Mirror, mirror on the screen, what’s behind I haven’t seen? Mirrors have featured in the top three reasons for test failure ever since the lists were published. Over the next two articles I will suggest three key reasons why many candidates fail to see and act on what’s going on behind.

Uncomfortable Viewing

My mother decided to give up driving about eleven years ago when she turned 80. She was an OK driver, but never got over an issue which dated back to the 1960s. Relaxed behind the wheel could not be used to describe her when she was driving, believing it to be a ‘scary’ process and she was not alone in this. Her ‘tension behind the wheel’ was because her instructor never taught her to relax while driving, and so the ‘tension habit’ became the norm for her – sitting forwards, gripping the wheel and grumbling! Despite the tension, Mum drove for around 50 years with only one minor bump. But the roads and traffic were very different for much of that time, and she rarely ventured outside her local area. New drivers who pass the test in 2018 will face far greater driving challenges than my Mum ever did and, with this in mind, we can’t afford to let them get the ‘tension habit’, not least because when drivers are tense, they tend not to use the mirrors efficiently, if they use them at all. I suspect that all driving instructors ensure that their learners adjust the mirrors for the best rear view from the normal seating position; but not all instructors go on to ensure that their learners remain in that normal seating position when driving. I often see driving school cars where the learner is leaning forward with a vice-like grip on the wheel; from this position, correctly adjusted mirrors for a relaxed position will not be much use. What’s more, the problem with this poor seating position is that it can become habit if it is not sorted out early in training (as with my mother). It affects vehicle control and causes fatigue, therefore instigating further negative effects on the drive and inducing heightened nervousness – a vicious circle! The other issue here is that when learners are feeling stressed, they develop ‘tunnel vision’, preventing them from scanning the road ahead, and fail to check the mirrors.

Three Reflections

Nervous tension aside, it’s likely that there are only three key reasons why the mirrors are not checked effectively during the test.

Instruction Failure the instructor is unaware that the driver’s mirror use is weak

Ignorance the driver does not know why the mirrors should be used

Bad habits the driver has been allowed too much un-checked sole responsibility for mirror use before a solid habit pattern of use has been established
This month, let’s concentrate on ‘Instruction Failure’. Many instructors don’t have a routine for checking mirror use. When coupled with the fact that they pay too much attention to the road and not enough to the learner, this can lead to mirror issues going unnoticed. It’s fairly typical for instructors to talk to the windscreen when giving directions and other instructions, only turning to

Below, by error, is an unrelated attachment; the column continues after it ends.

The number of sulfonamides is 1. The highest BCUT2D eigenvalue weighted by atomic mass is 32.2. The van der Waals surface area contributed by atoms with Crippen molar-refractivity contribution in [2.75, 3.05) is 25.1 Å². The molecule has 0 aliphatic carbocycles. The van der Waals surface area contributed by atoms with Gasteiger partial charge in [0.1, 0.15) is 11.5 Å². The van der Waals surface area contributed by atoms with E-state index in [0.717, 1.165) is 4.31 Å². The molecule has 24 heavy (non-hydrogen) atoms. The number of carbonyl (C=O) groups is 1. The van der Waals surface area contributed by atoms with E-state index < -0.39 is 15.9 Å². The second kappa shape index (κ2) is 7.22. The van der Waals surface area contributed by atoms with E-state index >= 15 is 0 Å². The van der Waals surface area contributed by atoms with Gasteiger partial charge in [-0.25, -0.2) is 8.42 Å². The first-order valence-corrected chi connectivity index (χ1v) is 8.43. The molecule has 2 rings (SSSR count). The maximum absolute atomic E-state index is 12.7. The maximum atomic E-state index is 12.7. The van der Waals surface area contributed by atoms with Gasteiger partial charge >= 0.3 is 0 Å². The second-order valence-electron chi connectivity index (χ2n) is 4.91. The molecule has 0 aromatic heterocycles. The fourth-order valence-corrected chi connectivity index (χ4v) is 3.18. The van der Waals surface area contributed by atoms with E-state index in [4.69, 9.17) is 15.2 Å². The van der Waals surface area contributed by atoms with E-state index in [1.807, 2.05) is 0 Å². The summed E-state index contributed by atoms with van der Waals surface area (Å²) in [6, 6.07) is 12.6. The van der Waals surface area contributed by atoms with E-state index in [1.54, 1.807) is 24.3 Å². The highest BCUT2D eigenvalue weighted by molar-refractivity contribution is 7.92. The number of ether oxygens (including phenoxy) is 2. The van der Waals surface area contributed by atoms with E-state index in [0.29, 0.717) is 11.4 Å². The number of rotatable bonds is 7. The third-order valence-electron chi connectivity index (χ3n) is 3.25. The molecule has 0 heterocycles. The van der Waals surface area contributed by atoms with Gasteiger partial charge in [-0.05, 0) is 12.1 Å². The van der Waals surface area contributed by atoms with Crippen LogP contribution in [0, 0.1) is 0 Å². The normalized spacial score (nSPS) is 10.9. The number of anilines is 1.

look at the learner after the instruction has been given.

The problems with this are twofold:
● The instructor might accuse the learner of not checking the mirrors when a check has been made. This can lead to a breakdown in communication because the learner feels as if he/she is being unfairly treated
● The learner might have mirror issues that the instructor is unaware of

To avoid these, always turn to face your learner before you start speaking, this way you will make sure that the mirrors are checked correctly. If the checks are late, you can prompt or question your learner.
Look at the driver when you give instructions and then after the mirror checks have been made you can glance back at the road to check the developing situation. As your learner makes the final approach, you once again need to place your focus of attention on him/her. In short, look at your learner when you speak, not the windscreen!

Seeing is Believing

Some trainers will tell you that turning to face the learner (as explained above) will give them an ‘unconscious’ prompt to check their mirrors. So what? Remember, we need to develop habit-patterns. One
of the best ways to do this is by rote style repeated practice. Even if your learners initially rely on your ‘unconscious prompt’, the repeated behaviour will itself establish a positive habit pattern. However, it’s important to remember that rote learning in itself isn’t enough. Drivers must fully understand why they are checking the mirrors and how to act on what they see. I was once a great believer in the ‘eye-mirror’, but experience has taught me that these offer a limited amount of information and can often leave instructors with a false impression of the learner’s competence when it comes to mirror use. But by turning around to look, you not only gain absolute evidence that the mirrors are being checked, you also gain lots of posture and body language information, providing clues as to how comfortable your learner is with the situation ahead and their position behind the wheel – so they don’t end up with my Mum’s tension habit! Next time: more reflections on mirror use.